This WEEK in LAW 172
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Guests: Stephen Zralek and Josh Galper
Recorded: July 20, 2012
Published: July 27, 2012
MCLE Credits 0.75
This Week In Law 172: Can You Beer Me Now?
Personal data management, Minority Report style ads, is Shell prepared, net regulation, and more.
- Denise Howell
- Evan Brown
- Stephen Zralek (
- Public Knowledge
- "Stephen Zralek is an AV-Rated, SuperLawyer, focused on intellectual property (IP), business torts and entertainment disputes. He helps clients resolve and avoid disputes over copyrights, trademarks, trade dress, counterfeit goods, trade secrets, social media, defamation, cybersquatting, domain disputes, rights of publicity, privacy, and computer fraud and abuse. He advises individuals and businesses how to protect their creativity, and works closely with entrepreneurs, start-ups and technology companies, recently assisting a client in the sale of a domain name for $1 million. He chairs the ABA Copyright Litigation Committee and is a member of the Copyright Society of the South. He has been quoted by Managing IP, featured in the ABA Journal, and interviewed by local news channels on copyright and IP issues, and is a frequent author and speaker on social media law and IP. He co-wrote “The Pro-IP Act: Another Weapon Against a Failing Economy,” published by the ABA’s Landslide magazine, as well as “Race is On to Recapture Copyrights,” published by the Tennessean. Upon graduation from law school, Stephen served as a judicial clerk to the Honorable Thomas A. Wiseman, Jr., Senior Judge, U.S. District Court for the Middle District of Tennessee."
- Josh Galper (
- "Josh is the Chief Policy Officer and General Counsel of Personal (www.personal.com), a digital life management platform that enablespeople to build a private, personal network centered on a secure data vault where they can control access to their personal information and manage their online identity. Josh leads legal, policy and communications affairs for Personal, in addition to sharing some partner development responsibilities. He was previously a partner in the Washington, D.C. office of Orrick, Herrington & Sutcliffe LLP, where he helped to build and later co-led the Public Strategies and Crisis Management Practice, specializing in integrated legal, political and regulatory, and communications strategies for public and private companies, including tech start-ups. He began his legal career at Sidley Austin LLP as one of the first lawyers in the firm’s global privacy, information management and data security group. Josh has a background in policy, communications and strategy from public service and politics, including the U.S. Senate, a governor’s office, and presidential, congressional and state campaigns. He was a press and foreign policy aide to former U.S. Senator David Boren and later press secretary of the University of Oklahoma, where Boren became president. Among other races, Josh worked on the presidential campaigns of Bill Bradley and John Kerry and served as communications and policy director for Rahm Emanuel’s first congressional campaign in 2002. He also served on the Democratic National Convention speechwriting teams in 2008 and 2004 as a writer, editor and presentation coach for podium speakers. Josh is an adjunct professor at Georgetown University Law Center, where he teaches a class on crisis management and the law. He is a participant in the World Economic Forum’s Rethinking Personal Data project, and speaks and writes about privacy and data, legal, policy and business issues, and politics. He currently serves on the Boards of Directors of the Cystic Fibrosis Foundation D.C. Metro Chapter, the national social justice nonprofit the Appleseed Network, and the New Leaders for New Schools D.C. Program. Josh earned his J.D. from Yale Law School in 1999 and B.A. in history at Yale University in 1994."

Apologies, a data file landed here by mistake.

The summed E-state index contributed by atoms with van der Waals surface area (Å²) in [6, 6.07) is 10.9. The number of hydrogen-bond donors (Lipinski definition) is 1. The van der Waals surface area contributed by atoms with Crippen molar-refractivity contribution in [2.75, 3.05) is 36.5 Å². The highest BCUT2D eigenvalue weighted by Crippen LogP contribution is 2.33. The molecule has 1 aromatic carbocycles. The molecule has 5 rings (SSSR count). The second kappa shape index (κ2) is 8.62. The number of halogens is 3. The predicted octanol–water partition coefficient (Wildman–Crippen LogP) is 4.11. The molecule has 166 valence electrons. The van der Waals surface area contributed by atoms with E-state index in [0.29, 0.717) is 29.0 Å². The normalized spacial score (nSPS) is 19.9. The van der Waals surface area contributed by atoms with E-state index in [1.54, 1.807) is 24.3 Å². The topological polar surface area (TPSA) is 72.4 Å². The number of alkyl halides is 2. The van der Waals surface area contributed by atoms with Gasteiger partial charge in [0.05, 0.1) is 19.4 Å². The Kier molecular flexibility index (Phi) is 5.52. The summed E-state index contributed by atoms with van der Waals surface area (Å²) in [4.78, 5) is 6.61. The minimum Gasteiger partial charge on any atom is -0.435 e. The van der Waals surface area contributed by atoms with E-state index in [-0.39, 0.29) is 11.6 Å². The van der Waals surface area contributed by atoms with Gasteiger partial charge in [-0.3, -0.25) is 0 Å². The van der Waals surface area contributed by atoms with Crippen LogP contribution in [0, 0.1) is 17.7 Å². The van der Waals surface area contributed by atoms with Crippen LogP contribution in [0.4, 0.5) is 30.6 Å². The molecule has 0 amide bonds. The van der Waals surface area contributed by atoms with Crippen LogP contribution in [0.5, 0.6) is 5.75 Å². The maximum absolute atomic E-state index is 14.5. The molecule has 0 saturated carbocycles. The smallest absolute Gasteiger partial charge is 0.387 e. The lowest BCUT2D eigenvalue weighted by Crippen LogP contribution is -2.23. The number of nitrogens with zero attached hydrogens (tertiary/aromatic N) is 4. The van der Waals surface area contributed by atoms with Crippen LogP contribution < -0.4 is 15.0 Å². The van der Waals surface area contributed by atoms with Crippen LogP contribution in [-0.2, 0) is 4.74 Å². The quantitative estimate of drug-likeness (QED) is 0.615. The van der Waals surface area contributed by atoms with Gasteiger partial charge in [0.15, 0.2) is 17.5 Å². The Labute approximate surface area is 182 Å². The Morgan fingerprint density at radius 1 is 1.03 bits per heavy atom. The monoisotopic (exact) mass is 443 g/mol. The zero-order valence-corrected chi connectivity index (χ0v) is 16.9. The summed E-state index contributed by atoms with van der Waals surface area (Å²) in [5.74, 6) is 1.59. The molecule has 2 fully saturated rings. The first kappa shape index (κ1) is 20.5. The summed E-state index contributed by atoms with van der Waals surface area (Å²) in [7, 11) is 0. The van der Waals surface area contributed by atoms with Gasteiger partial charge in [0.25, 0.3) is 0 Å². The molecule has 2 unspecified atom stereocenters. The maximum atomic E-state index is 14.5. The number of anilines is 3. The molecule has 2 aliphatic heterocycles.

- Let's Get Personal
- Location-aware Ads
- Facebook Eyes Ads That Know Your Whereabouts via Discovery.com
- Internet Regulation Becomes an Election Year Issue
Tip of the Week
Cops Can Impersonate You
Resource of the Week
The World Economic Forum's Personal Data Project, and Report: Rethinking Personal Data: Strengthening Trust
- Edited by:
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